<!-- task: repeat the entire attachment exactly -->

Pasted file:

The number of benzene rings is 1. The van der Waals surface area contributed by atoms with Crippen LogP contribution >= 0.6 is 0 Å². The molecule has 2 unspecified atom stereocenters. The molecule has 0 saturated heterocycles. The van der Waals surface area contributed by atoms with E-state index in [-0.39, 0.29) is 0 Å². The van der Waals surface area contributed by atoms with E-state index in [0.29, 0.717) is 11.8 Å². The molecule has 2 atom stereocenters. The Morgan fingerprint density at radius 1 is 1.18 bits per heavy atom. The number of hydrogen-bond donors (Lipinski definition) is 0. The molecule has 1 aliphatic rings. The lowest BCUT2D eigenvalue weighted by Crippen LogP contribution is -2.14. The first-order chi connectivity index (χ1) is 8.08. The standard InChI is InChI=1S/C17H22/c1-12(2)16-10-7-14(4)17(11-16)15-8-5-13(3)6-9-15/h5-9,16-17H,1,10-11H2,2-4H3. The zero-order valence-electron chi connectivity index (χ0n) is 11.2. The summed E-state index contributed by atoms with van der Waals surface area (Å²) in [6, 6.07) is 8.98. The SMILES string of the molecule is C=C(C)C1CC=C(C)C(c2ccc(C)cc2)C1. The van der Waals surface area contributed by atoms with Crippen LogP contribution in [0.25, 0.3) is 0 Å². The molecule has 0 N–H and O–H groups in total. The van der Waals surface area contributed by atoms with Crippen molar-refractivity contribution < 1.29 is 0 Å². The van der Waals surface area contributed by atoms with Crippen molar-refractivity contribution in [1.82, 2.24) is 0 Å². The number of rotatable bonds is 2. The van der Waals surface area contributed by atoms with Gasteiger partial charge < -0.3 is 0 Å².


The number of benzene rings is 1. The van der Waals surface area contributed by atoms with Crippen LogP contribution >= 0.6 is 0 Å². The molecule has 2 unspecified atom stereocenters. The molecule has 0 saturated heterocycles. The van der Waals surface area contributed by atoms with E-state index in [-0.39, 0.29) is 0 Å². The van der Waals surface area contributed by atoms with E-state index in [0.29, 0.717) is 11.8 Å². The molecule has 2 atom stereocenters. The Morgan fingerprint density at radius 1 is 1.18 bits per heavy atom. The number of hydrogen-bond donors (Lipinski definition) is 0. The molecule has 1 aliphatic rings. The lowest BCUT2D eigenvalue weighted by Crippen LogP contribution is -2.14. The first-order chi connectivity index (χ1) is 8.08. The standard InChI is InChI=1S/C17H22/c1-12(2)16-10-7-14(4)17(11-16)15-8-5-13(3)6-9-15/h5-9,16-17H,1,10-11H2,2-4H3. The zero-order valence-electron chi connectivity index (χ0n) is 11.2. The summed E-state index contributed by atoms with van der Waals surface area (Å²) in [6, 6.07) is 8.98. The SMILES string of the molecule is C=C(C)C1CC=C(C)C(c2ccc(C)cc2)C1. The van der Waals surface area contributed by atoms with Crippen LogP contribution in [0.25, 0.3) is 0 Å². The molecule has 0 N–H and O–H groups in total. The van der Waals surface area contributed by atoms with Crippen molar-refractivity contribution < 1.29 is 0 Å². The van der Waals surface area contributed by atoms with Crippen molar-refractivity contribution in [1.82, 2.24) is 0 Å². The number of rotatable bonds is 2. The van der Waals surface area contributed by atoms with Gasteiger partial charge < -0.3 is 0 Å².